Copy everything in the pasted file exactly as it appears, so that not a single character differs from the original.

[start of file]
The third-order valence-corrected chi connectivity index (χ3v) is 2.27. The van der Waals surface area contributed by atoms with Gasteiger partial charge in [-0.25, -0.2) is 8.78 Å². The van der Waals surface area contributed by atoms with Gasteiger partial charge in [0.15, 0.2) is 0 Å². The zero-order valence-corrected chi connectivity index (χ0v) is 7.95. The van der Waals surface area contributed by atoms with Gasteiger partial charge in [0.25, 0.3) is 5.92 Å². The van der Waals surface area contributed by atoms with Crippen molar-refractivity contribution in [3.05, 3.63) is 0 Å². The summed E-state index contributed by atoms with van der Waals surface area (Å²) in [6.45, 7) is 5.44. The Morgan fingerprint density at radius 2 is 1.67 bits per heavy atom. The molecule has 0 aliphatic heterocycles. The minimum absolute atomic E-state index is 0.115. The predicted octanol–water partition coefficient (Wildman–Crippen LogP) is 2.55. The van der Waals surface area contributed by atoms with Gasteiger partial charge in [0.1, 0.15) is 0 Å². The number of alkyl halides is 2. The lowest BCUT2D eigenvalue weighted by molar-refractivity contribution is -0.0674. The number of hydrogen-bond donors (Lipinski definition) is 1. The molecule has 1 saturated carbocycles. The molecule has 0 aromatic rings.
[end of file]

The third-order valence-corrected chi connectivity index (χ3v) is 2.27. The van der Waals surface area contributed by atoms with Gasteiger partial charge in [-0.25, -0.2) is 8.78 Å². The van der Waals surface area contributed by atoms with Gasteiger partial charge in [0.15, 0.2) is 0 Å². The zero-order valence-corrected chi connectivity index (χ0v) is 7.95. The van der Waals surface area contributed by atoms with Gasteiger partial charge in [0.25, 0.3) is 5.92 Å². The van der Waals surface area contributed by atoms with Crippen molar-refractivity contribution in [3.05, 3.63) is 0 Å². The summed E-state index contributed by atoms with van der Waals surface area (Å²) in [6.45, 7) is 5.44. The Morgan fingerprint density at radius 2 is 1.67 bits per heavy atom. The molecule has 0 aliphatic heterocycles. The minimum absolute atomic E-state index is 0.115. The predicted octanol–water partition coefficient (Wildman–Crippen LogP) is 2.55. The van der Waals surface area contributed by atoms with Gasteiger partial charge in [0.1, 0.15) is 0 Å². The number of alkyl halides is 2. The lowest BCUT2D eigenvalue weighted by molar-refractivity contribution is -0.0674. The number of hydrogen-bond donors (Lipinski definition) is 1. The molecule has 1 saturated carbocycles. The molecule has 0 aromatic rings.